The Application Process: How to Avoid Hiring the Bad Employee

June 19, 2006

Having represented countless employers sued by current or former employees for all types of alleged discrimination and harassment, I have come to believe that many of these suits could have been avoided at the hiring stage. In many cases, the problem employee slipped through the cracks of the hiring process, often because the company’s written application allowed the applicant to camouflage the problem spots in his or her past. So, since an ounce of prevention is worth a pound of cure, here are a few tips for the application process that will help you weed out the future plaintiff.

Retool your Applications.

Employers often pay close attention to their personnel documents, such as employee handbooks, time off requests, and written disciplinary forms. However, for some reason, they very rarely scrutinize the information applicants provide on their employment applications. These documents are usually old and outdated, and frankly are used simply because they are hand-me-downs from the last human resources manager. If you have not done so lately, take a good, hard look at your company’s employment application. Is it really designed to give you quality information about the applicant? Does it inform the applicant that providing false or incomplete information is grounds for non-selection or termination? Does it make them specify whether they resigned or were terminated from prior jobs? A good application and good interview can help you avoid the bad employee most of the time.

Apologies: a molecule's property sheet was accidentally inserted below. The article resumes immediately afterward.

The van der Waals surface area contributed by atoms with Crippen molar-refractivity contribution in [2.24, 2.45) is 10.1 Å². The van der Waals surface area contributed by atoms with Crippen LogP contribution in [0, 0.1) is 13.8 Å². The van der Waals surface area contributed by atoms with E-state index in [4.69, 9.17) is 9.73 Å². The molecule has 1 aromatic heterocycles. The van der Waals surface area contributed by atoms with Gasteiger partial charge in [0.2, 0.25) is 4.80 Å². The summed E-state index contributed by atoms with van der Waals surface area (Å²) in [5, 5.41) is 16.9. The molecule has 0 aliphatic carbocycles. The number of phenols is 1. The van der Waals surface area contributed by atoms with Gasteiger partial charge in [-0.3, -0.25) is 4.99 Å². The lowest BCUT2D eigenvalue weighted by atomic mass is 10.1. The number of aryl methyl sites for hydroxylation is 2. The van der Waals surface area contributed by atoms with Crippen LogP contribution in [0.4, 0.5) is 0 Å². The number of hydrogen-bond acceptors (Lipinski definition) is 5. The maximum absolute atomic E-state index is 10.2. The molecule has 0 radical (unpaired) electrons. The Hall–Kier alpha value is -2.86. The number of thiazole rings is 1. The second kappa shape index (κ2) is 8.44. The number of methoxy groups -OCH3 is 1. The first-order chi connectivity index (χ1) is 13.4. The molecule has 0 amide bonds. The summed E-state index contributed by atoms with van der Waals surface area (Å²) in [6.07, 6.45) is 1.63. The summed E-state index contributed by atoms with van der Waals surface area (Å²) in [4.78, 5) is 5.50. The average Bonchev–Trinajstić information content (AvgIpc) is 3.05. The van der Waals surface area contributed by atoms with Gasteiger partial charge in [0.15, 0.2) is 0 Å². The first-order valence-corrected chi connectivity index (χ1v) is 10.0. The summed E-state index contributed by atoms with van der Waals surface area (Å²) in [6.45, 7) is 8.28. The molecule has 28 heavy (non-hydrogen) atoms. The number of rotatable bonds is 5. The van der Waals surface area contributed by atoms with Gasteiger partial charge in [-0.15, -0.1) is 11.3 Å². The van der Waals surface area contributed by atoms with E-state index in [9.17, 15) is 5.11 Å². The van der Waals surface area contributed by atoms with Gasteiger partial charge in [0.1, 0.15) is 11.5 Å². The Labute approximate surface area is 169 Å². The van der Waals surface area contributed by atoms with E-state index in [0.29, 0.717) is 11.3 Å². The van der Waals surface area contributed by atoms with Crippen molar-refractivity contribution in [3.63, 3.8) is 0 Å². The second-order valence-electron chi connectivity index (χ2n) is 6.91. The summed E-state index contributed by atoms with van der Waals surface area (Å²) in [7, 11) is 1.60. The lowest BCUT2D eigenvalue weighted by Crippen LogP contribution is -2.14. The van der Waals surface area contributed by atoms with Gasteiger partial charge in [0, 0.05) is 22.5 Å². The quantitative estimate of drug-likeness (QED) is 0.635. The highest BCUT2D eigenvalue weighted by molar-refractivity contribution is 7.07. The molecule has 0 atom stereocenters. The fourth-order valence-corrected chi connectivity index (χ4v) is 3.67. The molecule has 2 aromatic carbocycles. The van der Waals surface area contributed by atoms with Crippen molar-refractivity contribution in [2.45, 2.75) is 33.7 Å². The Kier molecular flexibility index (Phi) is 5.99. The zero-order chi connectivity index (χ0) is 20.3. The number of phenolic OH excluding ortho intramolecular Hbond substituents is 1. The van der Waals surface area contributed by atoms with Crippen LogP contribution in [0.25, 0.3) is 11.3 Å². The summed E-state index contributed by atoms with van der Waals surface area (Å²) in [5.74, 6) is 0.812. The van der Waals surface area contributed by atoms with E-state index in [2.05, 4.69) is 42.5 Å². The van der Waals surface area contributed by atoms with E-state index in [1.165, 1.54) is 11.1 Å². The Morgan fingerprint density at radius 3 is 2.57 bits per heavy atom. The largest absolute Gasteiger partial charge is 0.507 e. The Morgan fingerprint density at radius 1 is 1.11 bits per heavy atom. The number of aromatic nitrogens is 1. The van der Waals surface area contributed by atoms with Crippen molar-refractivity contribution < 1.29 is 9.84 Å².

Always Get the Questions Answered.

When we handle a case for a new client, all too often the plaintiff’s application is incomplete. Sometimes, very important questions, such as criminal history or whether the employee has ever been terminated, are simply left unanswered. What’s more, the employer never questions the applicant about it. This should never be allowed to happen. Your company should require that all questions on the application be answered. Every question, all the time. This way, if an applicant fails to answer all questions, that failure alone constitutes the legitimate grounds for the denial of employment, provided that you apply this rule consistently.

No Resumes, Please.

Often applicants will try to avoid filling out some or all of the company’s employment application by submitting a resume instead. Don’t let them. When the applicant submits a resume instead of an application, the applicant, not the company, controls the information. Applications force applicants to present information the way you want; resumes present information the way the applicant wants. Sure, employees can lie on both an application and a resume, but it is easier to flush out those lies when they are in the format that your application requires. If the applicant wants to submit her resume along with her fully completed application, that’s fine, as long as it does not act as a substitute for any part of the application.

Remember, hiring good employees is the best way to avoid lawsuits. The employment application is an important tool to help you find good employees, or at least weed out the bad ones.

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